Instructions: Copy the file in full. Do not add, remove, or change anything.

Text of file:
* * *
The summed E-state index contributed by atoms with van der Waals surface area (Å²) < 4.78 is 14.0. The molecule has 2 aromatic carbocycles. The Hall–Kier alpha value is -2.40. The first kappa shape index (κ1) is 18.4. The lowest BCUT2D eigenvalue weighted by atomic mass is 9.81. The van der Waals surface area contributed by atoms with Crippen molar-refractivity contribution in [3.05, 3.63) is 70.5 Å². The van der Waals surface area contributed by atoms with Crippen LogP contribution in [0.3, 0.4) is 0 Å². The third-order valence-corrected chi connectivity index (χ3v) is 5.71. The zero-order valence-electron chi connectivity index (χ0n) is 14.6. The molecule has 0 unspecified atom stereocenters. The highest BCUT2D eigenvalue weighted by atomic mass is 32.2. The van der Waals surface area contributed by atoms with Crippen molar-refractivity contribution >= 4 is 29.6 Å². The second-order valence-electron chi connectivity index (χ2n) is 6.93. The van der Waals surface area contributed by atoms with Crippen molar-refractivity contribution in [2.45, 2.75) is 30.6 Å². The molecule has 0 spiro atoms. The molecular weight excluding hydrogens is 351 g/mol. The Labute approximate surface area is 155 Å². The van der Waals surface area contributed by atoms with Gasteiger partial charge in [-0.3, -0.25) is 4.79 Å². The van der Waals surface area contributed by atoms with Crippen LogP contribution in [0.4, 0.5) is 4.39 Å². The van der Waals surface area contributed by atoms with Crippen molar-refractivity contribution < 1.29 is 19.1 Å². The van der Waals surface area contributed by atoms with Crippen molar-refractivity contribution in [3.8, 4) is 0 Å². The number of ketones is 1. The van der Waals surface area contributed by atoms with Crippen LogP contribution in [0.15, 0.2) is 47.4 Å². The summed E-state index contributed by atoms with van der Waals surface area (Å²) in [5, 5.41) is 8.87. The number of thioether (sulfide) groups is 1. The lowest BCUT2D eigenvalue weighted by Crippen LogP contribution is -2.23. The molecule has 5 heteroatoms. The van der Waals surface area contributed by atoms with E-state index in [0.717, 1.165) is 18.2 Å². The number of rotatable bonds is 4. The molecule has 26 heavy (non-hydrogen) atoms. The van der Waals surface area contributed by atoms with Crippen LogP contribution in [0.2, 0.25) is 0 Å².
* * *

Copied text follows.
The summed E-state index contributed by atoms with van der Waals surface area (Å²) < 4.78 is 14.0. The molecule has 2 aromatic carbocycles. The Hall–Kier alpha value is -2.40. The first kappa shape index (κ1) is 18.4. The lowest BCUT2D eigenvalue weighted by atomic mass is 9.81. The van der Waals surface area contributed by atoms with Crippen molar-refractivity contribution in [3.05, 3.63) is 70.5 Å². The van der Waals surface area contributed by atoms with Crippen LogP contribution in [0.3, 0.4) is 0 Å². The third-order valence-corrected chi connectivity index (χ3v) is 5.71. The zero-order valence-electron chi connectivity index (χ0n) is 14.6. The molecule has 0 unspecified atom stereocenters. The highest BCUT2D eigenvalue weighted by atomic mass is 32.2. The van der Waals surface area contributed by atoms with Crippen molar-refractivity contribution >= 4 is 29.6 Å². The second-order valence-electron chi connectivity index (χ2n) is 6.93. The van der Waals surface area contributed by atoms with Crippen molar-refractivity contribution in [2.45, 2.75) is 30.6 Å². The molecule has 0 spiro atoms. The molecular weight excluding hydrogens is 351 g/mol. The Labute approximate surface area is 155 Å². The van der Waals surface area contributed by atoms with Gasteiger partial charge in [-0.3, -0.25) is 4.79 Å². The van der Waals surface area contributed by atoms with Crippen LogP contribution in [0.4, 0.5) is 4.39 Å². The van der Waals surface area contributed by atoms with Crippen molar-refractivity contribution < 1.29 is 19.1 Å². The van der Waals surface area contributed by atoms with Crippen molar-refractivity contribution in [3.8, 4) is 0 Å². The number of ketones is 1. The van der Waals surface area contributed by atoms with Crippen LogP contribution in [0.15, 0.2) is 47.4 Å². The summed E-state index contributed by atoms with van der Waals surface area (Å²) in [5, 5.41) is 8.87. The number of thioether (sulfide) groups is 1. The lowest BCUT2D eigenvalue weighted by Crippen LogP contribution is -2.23. The molecule has 5 heteroatoms. The van der Waals surface area contributed by atoms with E-state index in [0.717, 1.165) is 18.2 Å². The number of rotatable bonds is 4. The molecule has 26 heavy (non-hydrogen) atoms. The van der Waals surface area contributed by atoms with Crippen LogP contribution in [0.2, 0.25) is 0 Å².